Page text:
I like the name Nicholas so much that I gave it my son. It didn’t have any family connections but it does have a connection to a man who was born in Greece in the year 270 who I think of as a friend of the family.

The story goes that he was the only son of loving parents who died while he was young, leaving him with their fortune. His beliefs included an adherence to the teaching, “sell what you own and give the money to the poor.”

A poor man with three young daughters lived in the same town as Nicholas. By accounts he was not a bad man, just poor. And he did what many other poor men in his position have done – he sold his oldest daughter into slavery when she came of age so that he could provide dowries for his other daughters. Or, at least, he intended to.

Nicholas heard of the man’s plan and came up with his own plan to stop him. He knew the man would be too proud to accept money so Nicholas waited long into the night, until the family were asleep, and tossed a bag of gold through their window. Then he disappeared into the night.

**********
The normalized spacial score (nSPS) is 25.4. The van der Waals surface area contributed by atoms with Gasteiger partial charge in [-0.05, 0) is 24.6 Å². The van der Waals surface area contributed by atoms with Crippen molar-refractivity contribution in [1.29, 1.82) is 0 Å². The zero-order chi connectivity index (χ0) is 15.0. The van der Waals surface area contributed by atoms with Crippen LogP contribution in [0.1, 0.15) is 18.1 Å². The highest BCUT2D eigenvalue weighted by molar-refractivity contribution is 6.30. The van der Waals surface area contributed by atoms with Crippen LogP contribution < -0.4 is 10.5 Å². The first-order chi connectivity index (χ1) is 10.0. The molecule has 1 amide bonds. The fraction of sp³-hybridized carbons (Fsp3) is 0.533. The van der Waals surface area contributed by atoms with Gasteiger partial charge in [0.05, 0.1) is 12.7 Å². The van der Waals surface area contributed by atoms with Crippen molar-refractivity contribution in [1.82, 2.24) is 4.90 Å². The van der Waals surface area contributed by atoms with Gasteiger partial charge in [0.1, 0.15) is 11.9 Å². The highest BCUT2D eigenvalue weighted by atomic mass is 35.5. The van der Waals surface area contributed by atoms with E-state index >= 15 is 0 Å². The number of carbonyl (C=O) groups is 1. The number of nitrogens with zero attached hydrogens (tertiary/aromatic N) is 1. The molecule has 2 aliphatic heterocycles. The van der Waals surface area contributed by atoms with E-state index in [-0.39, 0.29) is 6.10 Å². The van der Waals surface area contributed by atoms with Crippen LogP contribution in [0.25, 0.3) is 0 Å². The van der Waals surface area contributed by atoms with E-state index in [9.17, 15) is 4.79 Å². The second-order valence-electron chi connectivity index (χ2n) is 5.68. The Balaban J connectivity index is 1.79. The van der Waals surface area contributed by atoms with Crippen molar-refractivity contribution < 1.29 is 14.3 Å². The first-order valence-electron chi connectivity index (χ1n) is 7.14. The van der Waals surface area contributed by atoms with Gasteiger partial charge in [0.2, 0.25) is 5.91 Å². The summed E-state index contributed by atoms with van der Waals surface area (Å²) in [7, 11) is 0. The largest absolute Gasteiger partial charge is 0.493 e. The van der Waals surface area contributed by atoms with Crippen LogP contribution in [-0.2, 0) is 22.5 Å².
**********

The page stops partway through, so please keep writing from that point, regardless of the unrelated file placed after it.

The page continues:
The man was overjoyed and humbled by the act. He gave the money to his daughter who used it to start a new life with the man she loved. The man vowed never to do such a terrible thing.

But when the second daughter came of age and he had no dowry for her he decided again to sell her into slavery so that his last daughter could be saved. And again Nicholas waited outside his house until all were asleep and tossed another bag of gold through the window.

Although the man was humbled and overjoyed again, although he swore he would never consider doing such a thing again, although he was ashamed and guilty, he did the same thing with the third daughter. But this time he stayed awake and when the bag of gold came through his window he chased his benefactor through the streets. They were both out of breath when the poor man caught up to his golden goose and was amazed to see it was the bishop, Nicholas.

Saints are everywhere. The joint’s lousy with them. And if you think about it you might be a saint yourself, at least to someone.

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